Understanding the knee setting on a compressor: hard knee & soft knee

Understanding the knee setting on a compressor hard knee vs soft kneeUnderstanding the knee setting on a compressor

In this article, we’ll learn how to use the knee setting on a compressor. Alongside the other settings which control the way your compressor works, such as the threshold, ratio, attack, and release, the knee is a great setting to fine-tune the way your compressor applies compression to audio signals.

Some compressors allow you to switch between ‘hard knee’ and ‘soft knee’ settings. Others allow you to dial in how hard or soft the knee setting is based on a decibel value. Some compressors don’t allow you to alter their knee at all. Nevertheless, I think that the knee setting on a compressor is a really useful tool. That’s because the knee setting allows you to alter a characteristic of compression which the other settings do not.

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Compression Knee Explained

Hard knee compression

A hard knee setting on a compressor means that any parts of your audio signal which cross the threshold will be compressed to the compressor’s full ratio value. With a hard knee, the compressor does not apply any compression until the audio signal crosses the threshold.

Soft knee compression

A soft knee setting applies compression differently to a hard knee setting. A soft knee setting will apply the compression gradually until the full ratio amount is reached. This makes the transition from uncompressed to compressed smoother and more transparent. Also, soft knee settings do not wait until the threshold has been crossed to apply compression. Instead, the compressor will gradually apply compression to the audio signal as it approaches the threshold and will not reach the full ratio amount until a point past the threshold.

Dialing in the knee setting on a compressor

Instead of simply switching between hard knee and soft knee settings, some compressors, such as the compressor/limiter 3 plugin in Pro Tools First, allow you to dial in the hardness or softness of the knee by specifying a decibel value. This allows you to define the decibel range over which the compressor builds from no compression to the full ratio amount. The threshold usually sits at the center of this transition zone. In this case, the lower the decibel amount, the harder the knee will be. The higher the decibel amount, the softer the knee will be.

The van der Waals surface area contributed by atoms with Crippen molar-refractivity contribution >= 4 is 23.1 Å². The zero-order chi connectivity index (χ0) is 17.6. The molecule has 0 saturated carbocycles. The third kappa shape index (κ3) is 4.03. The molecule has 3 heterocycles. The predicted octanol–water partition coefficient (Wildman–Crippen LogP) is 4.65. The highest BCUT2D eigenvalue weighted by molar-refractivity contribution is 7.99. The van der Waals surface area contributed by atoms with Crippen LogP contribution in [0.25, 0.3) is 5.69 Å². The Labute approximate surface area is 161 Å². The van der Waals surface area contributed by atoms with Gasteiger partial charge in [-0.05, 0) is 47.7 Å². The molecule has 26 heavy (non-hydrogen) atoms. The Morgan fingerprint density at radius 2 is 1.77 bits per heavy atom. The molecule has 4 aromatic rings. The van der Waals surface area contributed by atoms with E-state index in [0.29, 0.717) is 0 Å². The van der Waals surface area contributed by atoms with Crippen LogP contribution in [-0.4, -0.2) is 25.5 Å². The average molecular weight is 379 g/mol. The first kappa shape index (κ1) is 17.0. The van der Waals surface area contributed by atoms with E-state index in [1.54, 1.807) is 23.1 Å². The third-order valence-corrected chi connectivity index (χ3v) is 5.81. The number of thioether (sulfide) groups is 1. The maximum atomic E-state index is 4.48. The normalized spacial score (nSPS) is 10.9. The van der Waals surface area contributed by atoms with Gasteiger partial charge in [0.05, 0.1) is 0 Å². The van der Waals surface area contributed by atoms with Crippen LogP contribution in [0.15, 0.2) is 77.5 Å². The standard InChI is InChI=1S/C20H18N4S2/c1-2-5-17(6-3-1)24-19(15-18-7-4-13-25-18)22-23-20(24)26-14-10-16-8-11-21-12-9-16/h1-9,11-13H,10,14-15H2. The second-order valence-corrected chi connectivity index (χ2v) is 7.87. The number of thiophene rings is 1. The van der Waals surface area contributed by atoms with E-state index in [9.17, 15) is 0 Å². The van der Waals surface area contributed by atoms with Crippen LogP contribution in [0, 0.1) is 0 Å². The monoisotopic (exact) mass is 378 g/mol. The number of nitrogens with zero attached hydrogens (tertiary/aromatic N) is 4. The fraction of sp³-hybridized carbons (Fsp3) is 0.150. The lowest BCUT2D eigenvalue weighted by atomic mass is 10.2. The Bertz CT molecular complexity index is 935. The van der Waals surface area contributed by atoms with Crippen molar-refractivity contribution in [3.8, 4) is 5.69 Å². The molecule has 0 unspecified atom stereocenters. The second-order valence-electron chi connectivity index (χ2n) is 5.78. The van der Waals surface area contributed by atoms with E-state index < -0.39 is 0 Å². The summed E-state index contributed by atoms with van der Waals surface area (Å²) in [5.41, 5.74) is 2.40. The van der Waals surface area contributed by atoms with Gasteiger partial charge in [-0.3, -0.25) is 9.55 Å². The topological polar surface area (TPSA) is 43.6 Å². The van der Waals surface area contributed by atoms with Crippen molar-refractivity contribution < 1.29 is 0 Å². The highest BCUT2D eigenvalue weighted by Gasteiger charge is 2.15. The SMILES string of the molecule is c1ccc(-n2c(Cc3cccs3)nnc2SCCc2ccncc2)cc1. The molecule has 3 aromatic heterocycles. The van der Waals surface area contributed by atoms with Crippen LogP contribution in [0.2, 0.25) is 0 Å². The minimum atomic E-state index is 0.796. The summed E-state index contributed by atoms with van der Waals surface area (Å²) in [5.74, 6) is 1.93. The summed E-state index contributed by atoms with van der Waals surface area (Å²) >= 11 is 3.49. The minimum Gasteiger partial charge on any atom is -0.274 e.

A hard knee setting on a compressor is great for instruments that have fast peaks, such as drums. Meanwhile, a soft knee setting can work well for things like vocals which benefit from a more gradual transition.

If your compressor allows you to toggle between hard knee and soft knee, try switching between them and see if you can hear the difference. Alternatively, if you can specify a decibel value for your knee, try different values and see how they sound.

How do you like to set your knee value for different instruments? Leave a comment below.

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2 thoughts on “Understanding the knee setting on a compressor: hard knee & soft knee

  1. great article, the only i could find actually telling the specific effect of raising/lowering db’s versus soft/hard knee compression status. I’d love to know more about what you guys have to offer, seems like a high quality site. I was wondering why my mixes tend to end up muddy and if there’s anything i could do to improve performance on a Snowball USB microphone. Also, what order of effects do you use? noise reduction, eq, compression, saturation, delay/reverb…thanks and keep up the good work!! -Derek Schmidt

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